In February, Hubert Ponožka, our sock secretary, was accused of favoring the color red.
We consider red to be modern and sexy. About 30-50 million years ago, our monkey forefathers’ eyes were equipped with two types of photoreceptor cells. One type specialized in the blue part of the spectrum, the other detected green. Red was invisible.
When primates separated as a species, the eye was given “red” sensors. Some anthropologists believe that identifying ripe fruit among green leaves provided an evolutionary advantage to our predecessors. The inability to do so also possibly infuriated primates to the point of seeing red. That is less romantic, though.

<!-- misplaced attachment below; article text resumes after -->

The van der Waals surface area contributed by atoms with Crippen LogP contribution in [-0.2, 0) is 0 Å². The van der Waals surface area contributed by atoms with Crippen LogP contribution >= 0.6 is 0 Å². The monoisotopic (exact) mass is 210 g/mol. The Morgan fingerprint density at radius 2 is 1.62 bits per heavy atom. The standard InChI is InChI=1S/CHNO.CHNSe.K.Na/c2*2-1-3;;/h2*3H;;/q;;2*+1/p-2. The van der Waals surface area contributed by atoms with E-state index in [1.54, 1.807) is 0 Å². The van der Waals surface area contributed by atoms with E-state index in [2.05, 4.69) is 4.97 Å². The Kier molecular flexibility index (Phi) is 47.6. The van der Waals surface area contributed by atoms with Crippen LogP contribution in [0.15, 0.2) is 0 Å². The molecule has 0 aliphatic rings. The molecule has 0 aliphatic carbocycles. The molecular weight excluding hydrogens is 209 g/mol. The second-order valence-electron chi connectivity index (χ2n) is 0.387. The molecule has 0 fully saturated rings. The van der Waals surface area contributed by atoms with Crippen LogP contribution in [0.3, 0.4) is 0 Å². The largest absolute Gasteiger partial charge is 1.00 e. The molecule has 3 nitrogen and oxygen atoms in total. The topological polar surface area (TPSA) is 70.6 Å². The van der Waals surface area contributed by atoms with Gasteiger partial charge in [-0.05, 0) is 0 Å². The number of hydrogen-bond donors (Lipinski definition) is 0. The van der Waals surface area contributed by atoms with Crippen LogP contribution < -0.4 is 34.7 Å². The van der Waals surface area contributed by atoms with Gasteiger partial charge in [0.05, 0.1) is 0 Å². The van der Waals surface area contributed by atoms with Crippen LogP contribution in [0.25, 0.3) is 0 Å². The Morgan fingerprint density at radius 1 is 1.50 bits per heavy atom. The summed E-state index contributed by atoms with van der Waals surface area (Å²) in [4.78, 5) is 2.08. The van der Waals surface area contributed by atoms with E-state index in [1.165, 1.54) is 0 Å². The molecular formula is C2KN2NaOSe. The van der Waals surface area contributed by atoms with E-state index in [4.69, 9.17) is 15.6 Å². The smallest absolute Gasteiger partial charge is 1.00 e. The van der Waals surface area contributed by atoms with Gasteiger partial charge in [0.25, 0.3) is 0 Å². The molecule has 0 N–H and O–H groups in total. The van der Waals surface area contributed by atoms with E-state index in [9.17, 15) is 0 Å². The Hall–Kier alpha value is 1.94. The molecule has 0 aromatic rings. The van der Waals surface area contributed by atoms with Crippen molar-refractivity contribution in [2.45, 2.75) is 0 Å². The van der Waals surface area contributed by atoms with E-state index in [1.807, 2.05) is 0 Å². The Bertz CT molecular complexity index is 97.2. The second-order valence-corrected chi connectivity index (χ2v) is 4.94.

Luckily there are other hypotheses. One of them links the ability to see red with estrogen, a female hormone that, among other things, improves blood flow in the face. Given that estrogen levels are highest right before the peak of fertility, one hypothesis says males able to detect well-perfused and thus slightly reddish females were better equipped to time their courting.
Sharp-eyed monkey-boys had more monkey-babies. Their genes with improved eyesight prevailed. Red did not become sexy because we liked the sight of it. On the contrary: we started seeing it because red is sexy. You be the judge of whether we fell down the rabbit hole of evolutionary sensationalism.
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